Lot 858
  • 858


12,000 - 18,000 USD
35,000 USD
bidding is closed


  • Opaque watercolor heightened with gold on paper

Catalogue Note

The battle between Nariman's army and the Chinese Tegin Tash.    

The artist Bishandas (active 1590 -1640) was highly regarded by the Mughal Emperor Jahangir and was one of only five painters mentioned in the Emperor's memoirs the Tuzuk-i-Jahangiri or Jahangirnama as unequalled in drawing portraits. He was the only Mughal artist who travelled to a foreign country (Persia) sent there by the Emperor to record likenesses of Shah Abbas' royal family.  The present illustration - a folio from the Garshaspnameh of Asadi Tusi  - almost certainly created for Emperor Jahangir - is a rare and important painting by a member of the Imperial atelier.

A well-known painting attributed to Bishandas ca. 1618 (after the artist's return from Persia) depicts an imaginary meeting of Emperor Jahangir and Shah Abbas of Persia with both rulers seated on a lavish throne, in the Freer Gallery of Art (accession no. F1942.16a).  Perhaps Bishandas' most celebrated attributed work is "Scene of a Royal Birth" from the Jahangirnama ca. 1620, in the Museum of Fine Arts Boston (accession no. 14.657) likely marking the birth of Salim - the future Emperor Jahangir.  The present painting was created in an earlier phase of Bishandas' career, before his trip to Persia, in the Imperial workshops producing superb illustrations for the Baburnameh, Shahnameh and the present Garshaspnameh.

The use of marbled paper in the borders of the present page is notable. At least two other pages from this manuscript have marbled borders, but the present one is unusual given that that gold birds are perched on and behind the marbled motifs - as if they themselves are the leaves and branches of a tree or bush.  In other examples the foliage is drawn on top of the marbling.

On the verso: four columns of very fine black ink and gold Nasta'liq script between gold ruled lines with lapis panels.  Gold scrolling foliate designs in the lapis inner borders.  Animal, bird and floral illustrations in gold in the natural-buff outer borders in a style very similar to Farhang-i Jahangiri lexicon leaves.

In addition to the present page only five other illustrated Garshaspnameh pages are known: Los Angeles County Museum of Art (accession no. M.78.9.5), Cleveland Museum of Art (accession no. 45.171), David Collection (inv.17/ 2004) and two others from Colnaghi (1976).  In addition there are seven complete text folios in the Chester Beatty Library in Dublin (accession no.11A.34).

For discussion on the artist Bishandas and other examples of his work see A. K. Das in M. C. Beach, E. Fischer and B. N. Goswamy, Masters of Indian Painting 1100-1650, vol. I, Artibus Asiae Sup 48 I/II, 2011, pp. 259-278; A. Okada, Indian Miniatures of the Mughal Court, New York, 1992, pp.154-163; A. Das in A. Das (ed.), Mughal Masters, Further Studies, Marg Vol.49, No.4, Mumbai, June 1998, pp.112-133; Linda York Leach, Indian Miniature Paintings and Drawings, Cleveland, 1986, no. 21; P. Pal, Indian Painting, Los Angeles, 1993, no.68; J. Strzygowski, Asiatische Miniaturenmalerie in Anschluss an Wesen und Werden der Mogulmalerei, Klagenfurt, 1933, taf. 84; and Sotheby's London, December 7, 1971, Lot 188A and April 28, 2004, Lot 57.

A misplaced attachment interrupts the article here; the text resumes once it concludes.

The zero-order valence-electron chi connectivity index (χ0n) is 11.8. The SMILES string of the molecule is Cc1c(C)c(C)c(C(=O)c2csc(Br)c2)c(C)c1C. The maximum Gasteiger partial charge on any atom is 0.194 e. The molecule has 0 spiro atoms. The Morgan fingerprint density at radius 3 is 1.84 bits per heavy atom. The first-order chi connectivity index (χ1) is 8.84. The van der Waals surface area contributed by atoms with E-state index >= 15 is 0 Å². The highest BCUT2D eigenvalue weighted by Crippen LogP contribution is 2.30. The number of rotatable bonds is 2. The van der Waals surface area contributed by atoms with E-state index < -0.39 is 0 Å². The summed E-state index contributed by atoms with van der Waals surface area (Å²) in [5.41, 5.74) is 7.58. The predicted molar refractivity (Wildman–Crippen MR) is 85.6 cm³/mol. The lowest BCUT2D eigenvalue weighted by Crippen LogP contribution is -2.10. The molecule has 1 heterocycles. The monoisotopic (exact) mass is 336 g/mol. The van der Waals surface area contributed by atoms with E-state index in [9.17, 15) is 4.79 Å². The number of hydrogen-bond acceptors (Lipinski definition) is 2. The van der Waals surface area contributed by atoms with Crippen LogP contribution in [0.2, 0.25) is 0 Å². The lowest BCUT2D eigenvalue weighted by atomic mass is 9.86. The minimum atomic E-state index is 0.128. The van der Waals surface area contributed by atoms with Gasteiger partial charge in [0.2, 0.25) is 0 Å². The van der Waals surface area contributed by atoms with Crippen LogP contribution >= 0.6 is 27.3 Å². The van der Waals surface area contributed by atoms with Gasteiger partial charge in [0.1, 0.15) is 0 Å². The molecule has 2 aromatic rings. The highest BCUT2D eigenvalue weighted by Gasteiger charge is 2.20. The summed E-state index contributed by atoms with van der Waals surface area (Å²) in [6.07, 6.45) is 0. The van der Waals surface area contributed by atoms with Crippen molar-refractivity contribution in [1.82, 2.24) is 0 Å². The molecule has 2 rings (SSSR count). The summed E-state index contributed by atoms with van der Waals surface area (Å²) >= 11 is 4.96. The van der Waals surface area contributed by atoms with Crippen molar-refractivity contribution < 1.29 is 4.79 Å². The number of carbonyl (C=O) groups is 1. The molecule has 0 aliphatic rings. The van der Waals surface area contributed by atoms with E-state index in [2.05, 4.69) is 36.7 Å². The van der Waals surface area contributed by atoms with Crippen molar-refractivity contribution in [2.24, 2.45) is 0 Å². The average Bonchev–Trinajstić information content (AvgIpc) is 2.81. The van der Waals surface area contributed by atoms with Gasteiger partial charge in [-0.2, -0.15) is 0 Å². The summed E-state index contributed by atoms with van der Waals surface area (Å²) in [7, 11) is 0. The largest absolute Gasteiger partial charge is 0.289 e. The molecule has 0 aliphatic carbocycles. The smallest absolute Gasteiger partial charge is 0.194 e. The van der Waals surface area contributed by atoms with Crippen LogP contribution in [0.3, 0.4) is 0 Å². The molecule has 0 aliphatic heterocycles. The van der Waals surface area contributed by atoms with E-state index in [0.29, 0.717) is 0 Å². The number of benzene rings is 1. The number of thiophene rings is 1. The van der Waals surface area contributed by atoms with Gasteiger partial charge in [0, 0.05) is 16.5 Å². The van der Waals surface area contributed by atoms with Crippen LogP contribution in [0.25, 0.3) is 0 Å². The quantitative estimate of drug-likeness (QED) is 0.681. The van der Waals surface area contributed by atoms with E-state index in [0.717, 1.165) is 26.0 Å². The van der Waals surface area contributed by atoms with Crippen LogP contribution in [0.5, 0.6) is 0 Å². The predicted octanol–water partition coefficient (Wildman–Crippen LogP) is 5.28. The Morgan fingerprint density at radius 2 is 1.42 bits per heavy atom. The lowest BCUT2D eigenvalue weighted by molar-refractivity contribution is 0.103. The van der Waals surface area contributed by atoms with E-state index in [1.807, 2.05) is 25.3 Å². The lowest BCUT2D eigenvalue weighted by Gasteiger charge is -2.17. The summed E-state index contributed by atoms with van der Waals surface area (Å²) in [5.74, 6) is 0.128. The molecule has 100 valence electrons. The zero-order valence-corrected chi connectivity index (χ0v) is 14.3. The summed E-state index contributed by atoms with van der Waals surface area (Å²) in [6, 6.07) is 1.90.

Of further note: the majority of the pages listed above have been described as coming from a copy of the Shahnameh but the present page and the example in the David Collection both depict scenes from the Garshaspnameh of Ali bin Ahmad Asadi Tusi (d.1072), which though closely related to the Shahnameh of Firdausi is a separate text.  However the illuminated opening double page of text sold at Sotheby’s London, April 25 2012, lot 484, is undoubtedly from the Shahnameh, being the opening of the preface to the Baysunghuri edition.  Thus it seems likely that the illustrated manuscript prepared for Jahangir included the texts of both the Shahnameh and the Garshaspnameh. Most of the illustrated pages bear contemporary inscriptions in the borders identifying the artists: our present page is ascribed to Bishandas.  One is ascribed to Bishandas and Inayat (LACMA), one to Dhanraj (Cleveland Museum), one to Govardhan (David Collection), one to Balchand (Colnaghi, no.88ii), and one is attributed to Aqa Reza (Colnaghi, no.88i).  The opening double page of illumination was attributed to Mansur.  All of these are royal artists who were active in Jahangir’s atelier thus strongly indicating the emperor’s patronage of the manuscript.  Jahangir’s patronage is further indicated by the close similarities between the border designs of this Shahnameh/Garshaspnameh and those of the well-known manuscript of the Farhang-i Jahangiri - the Persian dictionary which was prepared for Jahangir circa 1608. However there are distinctive differences both in the quality of the border painting (the borders of the Shahnameh/Garshaspnameh manuscript are somewhat finer) and in the subject matter (the Farhang-i Jahangiri has human figures in the borders while this Garshaspnameh has only animals, birds and vegetation).  Also is the obvious fact that one text is a dictionary and the other is a Shahnameh/ Garshaspnameh.  

With many thanks to Marcus Fraser for his important contributions to this entry.